The recipe has three main steps: making the aioli, making the marinade and grilling the chicken.
Make the aioli dressing first, because it needs some time to sit to let the garlic, basil and mayonnaise flavors mingle.
Begin with blanching the fresh basil to knock off some of its sharp flavor. David said this only take a couple of minutes in boiling water before quickly dipping the green leaves into ice cold water to stop it cooking.
After drying the leaves, he tore them off their stems and added them to the peeled garlic he'd already chopped. He said the easiest way to blend these two together is with an electric food processor, but it can be done the old-fashioned way by hand — it just takes a lot longer.
Once the garlic and basil were very finely chopped, David spooned them into a bowl and added the mayonnaise, fresh lemon zest, freshly squeezed lemon juice, a little red wine vinegar and just a pinch or two of salt and pepper.
Next, he prepared the simple marinade for the chicken using olive oil, a little Italian seasoning, red wine vinegar and juice from the other half of the lemon. After he let the chicken soak in the marinade, David carried the chicken out to the pre-heated grill and, with a little help from Yuba City Fire Chief Pete Daley, cooked the chicken.
Back inside the commercial-grade kitchen that is designed to feed a large number of people when the station is used as a disaster command post, David spread the aioli over sliced rolls and slid them into the oven to toast. He said the toasting cuts some of the onion taste from the garlic, making it a bit milder. Then it was back outside to pull the chicken off the grill.
From here, it's really easy. He placed the chicken on the bottom half of the roll, stacked it with tomato, mozzarella and onion, added a drizzle of balsamic vinegar, then topped it off with the other half of the toasted roll.
As we ate our sandwiches, David said that he likes a lot of garlic, but if others like less — or even more — it's easy to make the sandwich to suit everyone's taste.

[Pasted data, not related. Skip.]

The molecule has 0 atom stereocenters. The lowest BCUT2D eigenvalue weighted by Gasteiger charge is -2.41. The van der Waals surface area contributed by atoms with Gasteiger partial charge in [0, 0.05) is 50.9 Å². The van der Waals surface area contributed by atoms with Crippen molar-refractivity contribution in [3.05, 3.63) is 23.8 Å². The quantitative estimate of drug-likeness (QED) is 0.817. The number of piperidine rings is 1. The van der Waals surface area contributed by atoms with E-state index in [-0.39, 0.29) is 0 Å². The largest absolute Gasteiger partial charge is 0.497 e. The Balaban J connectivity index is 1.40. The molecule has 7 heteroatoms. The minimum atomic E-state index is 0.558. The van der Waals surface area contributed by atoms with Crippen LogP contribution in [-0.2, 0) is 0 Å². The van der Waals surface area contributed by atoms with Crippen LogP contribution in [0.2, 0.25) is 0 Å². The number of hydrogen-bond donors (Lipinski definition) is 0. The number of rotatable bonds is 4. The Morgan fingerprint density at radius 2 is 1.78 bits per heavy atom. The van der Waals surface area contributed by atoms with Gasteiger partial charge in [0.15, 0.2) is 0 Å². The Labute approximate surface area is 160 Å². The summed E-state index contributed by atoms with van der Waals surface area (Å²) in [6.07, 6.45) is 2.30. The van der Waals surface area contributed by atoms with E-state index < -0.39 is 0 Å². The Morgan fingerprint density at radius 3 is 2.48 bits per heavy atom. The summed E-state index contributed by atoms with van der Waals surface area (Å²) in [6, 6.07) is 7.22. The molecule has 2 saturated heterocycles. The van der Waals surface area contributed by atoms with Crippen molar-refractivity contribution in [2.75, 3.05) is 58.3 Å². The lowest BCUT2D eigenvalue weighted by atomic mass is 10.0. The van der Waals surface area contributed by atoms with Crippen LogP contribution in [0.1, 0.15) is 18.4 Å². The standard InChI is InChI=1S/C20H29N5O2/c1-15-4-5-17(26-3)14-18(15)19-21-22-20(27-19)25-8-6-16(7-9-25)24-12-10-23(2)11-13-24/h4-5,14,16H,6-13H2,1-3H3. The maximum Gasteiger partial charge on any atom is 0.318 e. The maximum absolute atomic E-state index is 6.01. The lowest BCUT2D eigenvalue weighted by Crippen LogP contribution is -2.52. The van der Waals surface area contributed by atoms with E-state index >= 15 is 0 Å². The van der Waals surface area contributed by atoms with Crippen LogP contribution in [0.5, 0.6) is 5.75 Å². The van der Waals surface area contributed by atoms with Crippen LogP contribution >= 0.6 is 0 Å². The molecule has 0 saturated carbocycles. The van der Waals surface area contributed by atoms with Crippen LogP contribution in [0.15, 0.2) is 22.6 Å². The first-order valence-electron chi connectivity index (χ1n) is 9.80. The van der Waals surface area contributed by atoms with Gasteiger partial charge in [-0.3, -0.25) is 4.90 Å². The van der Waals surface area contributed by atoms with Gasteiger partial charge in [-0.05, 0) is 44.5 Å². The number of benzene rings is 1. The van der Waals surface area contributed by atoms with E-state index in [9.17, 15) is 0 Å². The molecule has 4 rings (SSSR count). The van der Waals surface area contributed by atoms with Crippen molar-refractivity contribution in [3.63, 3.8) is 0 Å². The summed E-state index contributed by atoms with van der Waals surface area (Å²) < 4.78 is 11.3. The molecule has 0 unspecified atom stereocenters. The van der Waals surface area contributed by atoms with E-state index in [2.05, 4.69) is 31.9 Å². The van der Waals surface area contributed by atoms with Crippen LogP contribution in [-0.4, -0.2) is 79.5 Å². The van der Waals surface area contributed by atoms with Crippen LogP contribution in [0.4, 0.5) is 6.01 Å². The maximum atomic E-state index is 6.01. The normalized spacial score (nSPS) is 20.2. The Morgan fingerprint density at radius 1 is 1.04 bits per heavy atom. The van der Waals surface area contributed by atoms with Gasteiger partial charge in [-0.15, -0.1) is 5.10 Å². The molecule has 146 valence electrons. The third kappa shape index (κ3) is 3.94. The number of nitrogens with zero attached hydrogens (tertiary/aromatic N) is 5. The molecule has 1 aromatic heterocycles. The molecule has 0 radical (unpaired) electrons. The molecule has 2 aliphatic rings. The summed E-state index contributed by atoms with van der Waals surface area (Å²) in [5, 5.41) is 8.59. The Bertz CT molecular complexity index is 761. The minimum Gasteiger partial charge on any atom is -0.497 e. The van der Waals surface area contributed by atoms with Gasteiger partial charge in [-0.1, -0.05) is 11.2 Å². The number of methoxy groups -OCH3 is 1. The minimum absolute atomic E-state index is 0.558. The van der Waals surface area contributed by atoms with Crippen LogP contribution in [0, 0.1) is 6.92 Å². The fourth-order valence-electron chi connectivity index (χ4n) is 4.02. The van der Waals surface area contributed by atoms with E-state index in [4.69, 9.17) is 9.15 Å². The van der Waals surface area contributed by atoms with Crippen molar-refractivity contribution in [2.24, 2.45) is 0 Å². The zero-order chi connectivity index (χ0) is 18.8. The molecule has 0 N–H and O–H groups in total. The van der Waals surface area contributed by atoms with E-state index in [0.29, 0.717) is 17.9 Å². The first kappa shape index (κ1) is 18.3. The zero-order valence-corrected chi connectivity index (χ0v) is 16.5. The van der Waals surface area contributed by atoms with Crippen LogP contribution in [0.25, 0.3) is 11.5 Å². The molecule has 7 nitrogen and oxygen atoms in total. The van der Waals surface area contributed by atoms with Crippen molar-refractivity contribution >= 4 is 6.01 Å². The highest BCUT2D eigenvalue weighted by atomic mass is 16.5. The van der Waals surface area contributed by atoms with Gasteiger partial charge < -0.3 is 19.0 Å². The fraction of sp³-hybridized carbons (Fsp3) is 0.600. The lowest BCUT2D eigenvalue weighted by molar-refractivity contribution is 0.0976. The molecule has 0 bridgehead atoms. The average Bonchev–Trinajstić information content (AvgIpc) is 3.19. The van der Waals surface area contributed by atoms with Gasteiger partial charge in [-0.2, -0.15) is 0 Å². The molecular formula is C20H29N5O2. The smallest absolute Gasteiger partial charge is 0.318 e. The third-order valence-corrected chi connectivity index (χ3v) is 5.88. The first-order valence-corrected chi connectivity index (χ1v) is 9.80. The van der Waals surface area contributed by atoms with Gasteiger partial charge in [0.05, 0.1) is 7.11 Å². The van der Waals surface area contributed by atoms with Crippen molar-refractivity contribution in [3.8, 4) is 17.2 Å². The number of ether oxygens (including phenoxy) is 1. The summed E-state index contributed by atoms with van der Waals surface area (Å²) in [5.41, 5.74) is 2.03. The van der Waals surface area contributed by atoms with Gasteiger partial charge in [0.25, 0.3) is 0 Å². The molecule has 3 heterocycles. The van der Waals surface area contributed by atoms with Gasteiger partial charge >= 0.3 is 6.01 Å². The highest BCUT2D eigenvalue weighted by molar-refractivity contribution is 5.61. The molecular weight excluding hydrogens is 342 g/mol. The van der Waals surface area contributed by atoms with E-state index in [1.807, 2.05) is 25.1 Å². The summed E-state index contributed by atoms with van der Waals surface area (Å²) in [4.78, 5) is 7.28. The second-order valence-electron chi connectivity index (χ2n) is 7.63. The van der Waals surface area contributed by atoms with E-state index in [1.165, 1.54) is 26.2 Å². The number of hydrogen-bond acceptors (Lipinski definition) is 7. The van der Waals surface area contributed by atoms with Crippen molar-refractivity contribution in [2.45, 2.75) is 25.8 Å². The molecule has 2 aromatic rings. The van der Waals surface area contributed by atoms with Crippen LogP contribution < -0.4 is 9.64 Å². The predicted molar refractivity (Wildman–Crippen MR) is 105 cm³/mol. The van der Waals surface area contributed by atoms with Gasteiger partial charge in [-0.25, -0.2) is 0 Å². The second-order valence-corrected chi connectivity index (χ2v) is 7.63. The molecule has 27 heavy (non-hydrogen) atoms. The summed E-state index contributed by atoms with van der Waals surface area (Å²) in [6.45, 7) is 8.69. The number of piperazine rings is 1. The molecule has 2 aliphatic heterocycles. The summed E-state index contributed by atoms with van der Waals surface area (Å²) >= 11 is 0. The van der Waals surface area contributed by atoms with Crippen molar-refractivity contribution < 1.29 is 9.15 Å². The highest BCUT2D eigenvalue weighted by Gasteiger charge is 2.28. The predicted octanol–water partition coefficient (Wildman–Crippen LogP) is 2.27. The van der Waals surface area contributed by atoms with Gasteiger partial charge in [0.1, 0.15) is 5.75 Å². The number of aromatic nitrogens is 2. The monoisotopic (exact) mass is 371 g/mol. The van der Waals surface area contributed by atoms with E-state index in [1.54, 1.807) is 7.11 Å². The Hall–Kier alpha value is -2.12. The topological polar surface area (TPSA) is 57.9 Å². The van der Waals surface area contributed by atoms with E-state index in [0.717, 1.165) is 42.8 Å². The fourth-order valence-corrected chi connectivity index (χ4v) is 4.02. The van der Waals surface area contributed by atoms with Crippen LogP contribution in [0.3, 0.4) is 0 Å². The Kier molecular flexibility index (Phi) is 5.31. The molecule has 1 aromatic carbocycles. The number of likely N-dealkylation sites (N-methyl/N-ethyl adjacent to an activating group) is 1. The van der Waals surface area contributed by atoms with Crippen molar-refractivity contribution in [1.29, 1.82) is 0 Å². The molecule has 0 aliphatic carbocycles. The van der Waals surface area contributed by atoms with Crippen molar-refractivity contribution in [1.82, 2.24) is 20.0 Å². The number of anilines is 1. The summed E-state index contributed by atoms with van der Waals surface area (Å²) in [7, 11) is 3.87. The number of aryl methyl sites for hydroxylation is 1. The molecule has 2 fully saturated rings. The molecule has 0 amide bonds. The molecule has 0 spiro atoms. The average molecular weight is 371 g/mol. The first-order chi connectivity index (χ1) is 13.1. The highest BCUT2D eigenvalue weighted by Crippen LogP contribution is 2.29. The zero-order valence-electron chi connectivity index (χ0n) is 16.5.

GRILLED CHICKEN SANDWICHES WITH GARLIC-BASIL AIOLI
Zest from one lemon
2 bunches fresh basil
4 whole cloves garlic, finely chopped (or according to taste)
3⁄4 cup mayonnaise
Juice from half a lemon
1 teaspoon red wine vinegar
Pinch of salt and pepper
1⁄4 cup olive oil
2 teaspoons red wine vinegar
1 tablespoon Italian seasoning
1 teaspoon ground coriander
Juice from half a lemon
Pinch of salt and pepper
4 thinly sliced, skinless chicken breast fillets, or 2 whole chicken breasts sliced lengthwise
4 6-inch rolls, whatever kind you like, but a crusty French roll works well
8 slices of tomato
8 slices of fresh mozzarella
8 thin slices of onion
Begin with making the aioli dressing. When zesting the lemon, be sure to avoid getting any of the pith (the white part found under the yellow lemon rind) into the mixture because it adds an unpleasant bitterness.
Blanch basil for a minute or two, then immediately plunge into an ice bath to cool and stop the cooking. Tear off the leaves and mince together with the garlic in a food processor.
Spoon into a bowl, add the mayonnaise, squeeze the lemon juice into the mixture plus the lemon zest and vinegar. Add salt and pepper, to taste. Fold ingredients together and set aside to let the flavors mingle.
Prepare chicken: Preheat grill. Combine all the marinade ingredients together. Place chicken pieces in the marinade, making sure each piece is well coated. Let sit for a few minutes, then grill the chicken about five to eight minutes, or until golden brown and cooked through.
While chicken is cooking, spread the aioli on the rolls, making sure each half is completely covered. Toast rolls in the oven until browned.
When chicken is cooked, place a breast portion on the bottom half of the roll; layer each sandwich with two slices of each: tomato, mozzarella and onion. Drizzle a little vinegar over the toppings, to taste, then top with the other half of the roll. Serve and enjoy.
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Firefighter David Jans lives in Sacramento with his wife and two children.